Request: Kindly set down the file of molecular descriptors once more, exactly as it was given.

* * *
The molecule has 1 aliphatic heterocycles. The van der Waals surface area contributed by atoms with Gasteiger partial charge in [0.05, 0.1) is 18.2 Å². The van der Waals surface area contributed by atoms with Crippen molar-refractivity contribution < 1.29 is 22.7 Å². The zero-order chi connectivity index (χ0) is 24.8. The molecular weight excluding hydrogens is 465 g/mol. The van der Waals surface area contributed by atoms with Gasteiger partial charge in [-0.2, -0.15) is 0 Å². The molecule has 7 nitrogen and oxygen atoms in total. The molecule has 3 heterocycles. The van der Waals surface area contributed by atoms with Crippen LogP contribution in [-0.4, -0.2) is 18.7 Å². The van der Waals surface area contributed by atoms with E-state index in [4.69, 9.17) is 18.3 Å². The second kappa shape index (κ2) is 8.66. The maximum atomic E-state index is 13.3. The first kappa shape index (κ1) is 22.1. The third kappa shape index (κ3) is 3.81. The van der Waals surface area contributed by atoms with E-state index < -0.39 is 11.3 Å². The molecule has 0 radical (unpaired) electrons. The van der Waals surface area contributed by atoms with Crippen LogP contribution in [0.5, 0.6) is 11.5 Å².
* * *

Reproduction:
The molecule has 1 aliphatic heterocycles. The van der Waals surface area contributed by atoms with Gasteiger partial charge in [0.05, 0.1) is 18.2 Å². The van der Waals surface area contributed by atoms with Crippen molar-refractivity contribution < 1.29 is 22.7 Å². The zero-order chi connectivity index (χ0) is 24.8. The molecular weight excluding hydrogens is 465 g/mol. The van der Waals surface area contributed by atoms with Gasteiger partial charge in [-0.2, -0.15) is 0 Å². The molecule has 7 nitrogen and oxygen atoms in total. The molecule has 3 heterocycles. The van der Waals surface area contributed by atoms with Crippen LogP contribution in [-0.4, -0.2) is 18.7 Å². The van der Waals surface area contributed by atoms with E-state index in [4.69, 9.17) is 18.3 Å². The second kappa shape index (κ2) is 8.66. The maximum atomic E-state index is 13.3. The first kappa shape index (κ1) is 22.1. The third kappa shape index (κ3) is 3.81. The van der Waals surface area contributed by atoms with E-state index < -0.39 is 11.3 Å². The molecule has 0 radical (unpaired) electrons. The van der Waals surface area contributed by atoms with Crippen LogP contribution in [0.5, 0.6) is 11.5 Å².